excerpt from West of ’89:

Harlan led the honored guest down the narrow stone passage beneath the South Dependencies, two flights below Sally’s suite. Drainage from the central cistern passed under the wing’s lower hearth and emptied into a tiled pool in a hidden chamber. As they came out of the cramped corridor they found the master of the house lounging in the heated basin with his “First Ladies”.
Thomas nodded to his old friend and adversary. Dolley smiled.
Sally leapt from the water, which sheeted down her caramel skin, dripped from her cocoa nipples, and drained from her jet curls. Before she could wrap James in her sopping embrace he doffed his cover. Harlan caught the garment as Sally’s and Jim’s flesh slapped together.
“About time you got here.” Dolley rose and kissed her husband, then the three of them settled into the tub with Tom.
“Thank you, Nib,” said Tom.
“Yassuh.” As inky as the pen point suggested by the sobriquet, Harlan hung Jim’s robe on a hook next to the others’ and trudged back up the steps.
“Shouldn’t you be in Washington to receive the delegation from Hartford?” Sally snuggled under his shoulder. “Not that I mind, mind you.”
“Let Mr Gaillard and Mr Kemper deal with them. The treaties must needs go through the Senate. ‘Twas Kemper himself chased New England from the Confederacy.”
“Which neither breaks my heart nor piques my pity. The united States were getting to be too many. We should have stopped at Appalachia. We can hold it, perhaps, at the Big Muddy.”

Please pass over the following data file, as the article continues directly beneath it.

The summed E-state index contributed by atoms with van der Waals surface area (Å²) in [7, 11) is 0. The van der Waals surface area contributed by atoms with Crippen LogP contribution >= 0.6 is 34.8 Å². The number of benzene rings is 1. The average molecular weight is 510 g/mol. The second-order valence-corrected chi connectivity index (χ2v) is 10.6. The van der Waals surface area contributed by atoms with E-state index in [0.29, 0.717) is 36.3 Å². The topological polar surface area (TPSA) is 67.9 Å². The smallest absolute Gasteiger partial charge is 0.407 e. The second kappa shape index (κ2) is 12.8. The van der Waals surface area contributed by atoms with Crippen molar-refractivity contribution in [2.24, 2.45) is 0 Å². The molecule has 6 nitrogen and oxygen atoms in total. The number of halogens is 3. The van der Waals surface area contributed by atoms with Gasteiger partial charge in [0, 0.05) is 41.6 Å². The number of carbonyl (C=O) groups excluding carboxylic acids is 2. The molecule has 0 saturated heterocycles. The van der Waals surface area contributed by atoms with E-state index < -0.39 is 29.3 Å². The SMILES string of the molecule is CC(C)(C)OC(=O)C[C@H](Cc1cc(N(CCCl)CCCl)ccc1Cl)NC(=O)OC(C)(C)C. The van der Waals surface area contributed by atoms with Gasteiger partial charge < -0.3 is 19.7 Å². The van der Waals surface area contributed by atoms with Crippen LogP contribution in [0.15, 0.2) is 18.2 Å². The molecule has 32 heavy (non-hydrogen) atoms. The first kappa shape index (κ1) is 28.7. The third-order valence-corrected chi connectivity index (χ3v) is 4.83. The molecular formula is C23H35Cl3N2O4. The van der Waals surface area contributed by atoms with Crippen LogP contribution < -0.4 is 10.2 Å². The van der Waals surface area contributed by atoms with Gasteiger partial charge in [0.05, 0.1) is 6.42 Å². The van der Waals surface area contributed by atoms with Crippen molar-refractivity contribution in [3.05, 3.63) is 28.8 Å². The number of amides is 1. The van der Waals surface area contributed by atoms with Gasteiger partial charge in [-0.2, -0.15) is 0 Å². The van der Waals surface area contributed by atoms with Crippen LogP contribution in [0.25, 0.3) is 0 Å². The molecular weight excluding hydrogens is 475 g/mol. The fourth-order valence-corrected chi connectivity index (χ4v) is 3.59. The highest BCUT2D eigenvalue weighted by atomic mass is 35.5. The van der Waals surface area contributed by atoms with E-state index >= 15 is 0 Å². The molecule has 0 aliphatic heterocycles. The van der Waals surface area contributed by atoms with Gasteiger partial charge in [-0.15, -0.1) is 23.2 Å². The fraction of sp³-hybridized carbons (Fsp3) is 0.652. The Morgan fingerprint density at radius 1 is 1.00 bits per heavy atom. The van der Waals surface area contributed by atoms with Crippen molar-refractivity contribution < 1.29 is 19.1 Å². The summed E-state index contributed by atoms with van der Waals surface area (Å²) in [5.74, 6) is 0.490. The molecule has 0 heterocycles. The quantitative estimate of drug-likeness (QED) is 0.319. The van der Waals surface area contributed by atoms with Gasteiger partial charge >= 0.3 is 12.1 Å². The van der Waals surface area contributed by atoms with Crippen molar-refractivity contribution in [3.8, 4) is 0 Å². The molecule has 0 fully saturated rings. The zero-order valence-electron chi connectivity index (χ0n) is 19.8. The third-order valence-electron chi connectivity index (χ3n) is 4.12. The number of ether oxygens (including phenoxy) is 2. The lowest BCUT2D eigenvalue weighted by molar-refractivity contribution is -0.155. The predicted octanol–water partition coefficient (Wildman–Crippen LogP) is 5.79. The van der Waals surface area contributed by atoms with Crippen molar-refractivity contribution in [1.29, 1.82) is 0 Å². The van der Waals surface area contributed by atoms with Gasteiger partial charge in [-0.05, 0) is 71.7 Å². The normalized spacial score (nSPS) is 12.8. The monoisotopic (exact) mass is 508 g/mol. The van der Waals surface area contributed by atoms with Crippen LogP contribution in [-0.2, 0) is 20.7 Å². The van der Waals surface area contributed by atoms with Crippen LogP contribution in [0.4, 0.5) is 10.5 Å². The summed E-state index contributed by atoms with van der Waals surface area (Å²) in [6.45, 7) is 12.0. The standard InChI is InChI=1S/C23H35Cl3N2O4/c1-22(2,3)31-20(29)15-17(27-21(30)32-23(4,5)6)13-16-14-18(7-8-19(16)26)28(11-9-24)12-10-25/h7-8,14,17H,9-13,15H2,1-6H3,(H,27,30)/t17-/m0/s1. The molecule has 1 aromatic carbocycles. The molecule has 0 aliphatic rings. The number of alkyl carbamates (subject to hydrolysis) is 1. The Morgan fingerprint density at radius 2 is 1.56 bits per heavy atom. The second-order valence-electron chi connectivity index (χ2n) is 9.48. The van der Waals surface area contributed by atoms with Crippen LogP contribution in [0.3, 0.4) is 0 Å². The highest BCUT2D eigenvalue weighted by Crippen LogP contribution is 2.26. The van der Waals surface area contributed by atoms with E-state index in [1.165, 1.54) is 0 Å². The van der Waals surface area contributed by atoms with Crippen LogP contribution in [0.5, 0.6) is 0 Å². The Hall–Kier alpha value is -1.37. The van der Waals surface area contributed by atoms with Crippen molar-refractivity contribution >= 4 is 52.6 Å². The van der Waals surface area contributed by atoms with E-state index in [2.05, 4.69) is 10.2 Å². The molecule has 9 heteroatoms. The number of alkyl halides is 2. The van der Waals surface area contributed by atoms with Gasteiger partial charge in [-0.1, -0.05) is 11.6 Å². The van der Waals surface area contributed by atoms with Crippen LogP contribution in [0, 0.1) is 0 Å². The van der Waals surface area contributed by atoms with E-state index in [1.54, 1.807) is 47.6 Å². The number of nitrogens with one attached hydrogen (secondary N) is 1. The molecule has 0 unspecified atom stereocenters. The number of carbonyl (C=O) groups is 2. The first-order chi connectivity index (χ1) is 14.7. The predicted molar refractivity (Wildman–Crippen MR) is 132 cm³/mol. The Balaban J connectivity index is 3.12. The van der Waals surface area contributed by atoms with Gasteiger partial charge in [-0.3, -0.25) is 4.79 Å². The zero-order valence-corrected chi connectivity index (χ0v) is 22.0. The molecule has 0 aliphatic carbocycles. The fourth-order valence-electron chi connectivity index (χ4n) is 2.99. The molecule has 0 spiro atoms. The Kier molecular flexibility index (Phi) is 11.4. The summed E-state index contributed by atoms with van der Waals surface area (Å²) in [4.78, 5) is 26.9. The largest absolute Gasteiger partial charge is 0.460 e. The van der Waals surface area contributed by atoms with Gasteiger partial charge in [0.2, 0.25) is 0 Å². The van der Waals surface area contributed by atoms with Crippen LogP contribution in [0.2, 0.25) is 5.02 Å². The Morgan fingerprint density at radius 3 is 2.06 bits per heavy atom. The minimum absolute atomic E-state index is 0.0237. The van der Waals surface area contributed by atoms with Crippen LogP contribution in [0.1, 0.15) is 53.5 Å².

“Too late for that, my sweet.” Dolley laid her head on Tom’s shoulder. “The Trans Mississippi is a fait accompli three years now.”
He bristled. “The Louisiana territories are a special case, sacred and undeniable.”
“As are they all.” Jim smiled. “Still, with so many Southron Senators, New England is roundly thwarted in their mercantilist aims. Good riddance say I to Prickly Pickering and his stiff necked Atlanteans.”
“Which neither bakes my bread nor picks my roses. The pusillanimous idea that we have friends in New England worth the keeping still haunts the minds of many. Besides which, those Blue Light Federalists never cared for your central bank or your war against their mother country, n’est-ce pas?”
Jim nibbled at Sally’s neck and shoulder. “My war? My bank? ‘Tweren’t America’s? If men were as angelic as our dears, here, no banks or governments would be needed. Do none respect the President or his prerogatives?”
“Not here, Jimmy. Certainly of the united States, and by extension, of Virginia, as long as she consents. But in THIS house, I am master of all who live and breathe — except for Sally and Dolley and the cats.”
“Well said, sir.” Dolley kissed his cheek. “A wise man knows who butters his bread or spreads o’er his bed.”
“Greedy wench.” Tom reached under the water and held Dolley’s hand which had been bringing him to life. “Enough of politics, Jim. Shall we indulge in some redolent blossoms?”
“Redolent?” Dolley squawked. “Sir, we wash!”
Sally scowled at him and splashed him from across the tub.
“Not your delicious blossoms, hearts of my heart. I speak of hemp.” Tom half rose from the tub and called, “Harlan!” and settled back into the pool. “You’ll like these flowers, Jim. I’ve been cultivating them in accordance with the General’s notes. Pungent, powerful, and every bit as intoxicating as our ladies’ own delicate blooms.”
Sally splashed him again and giggled. “You silly old poop!”

 

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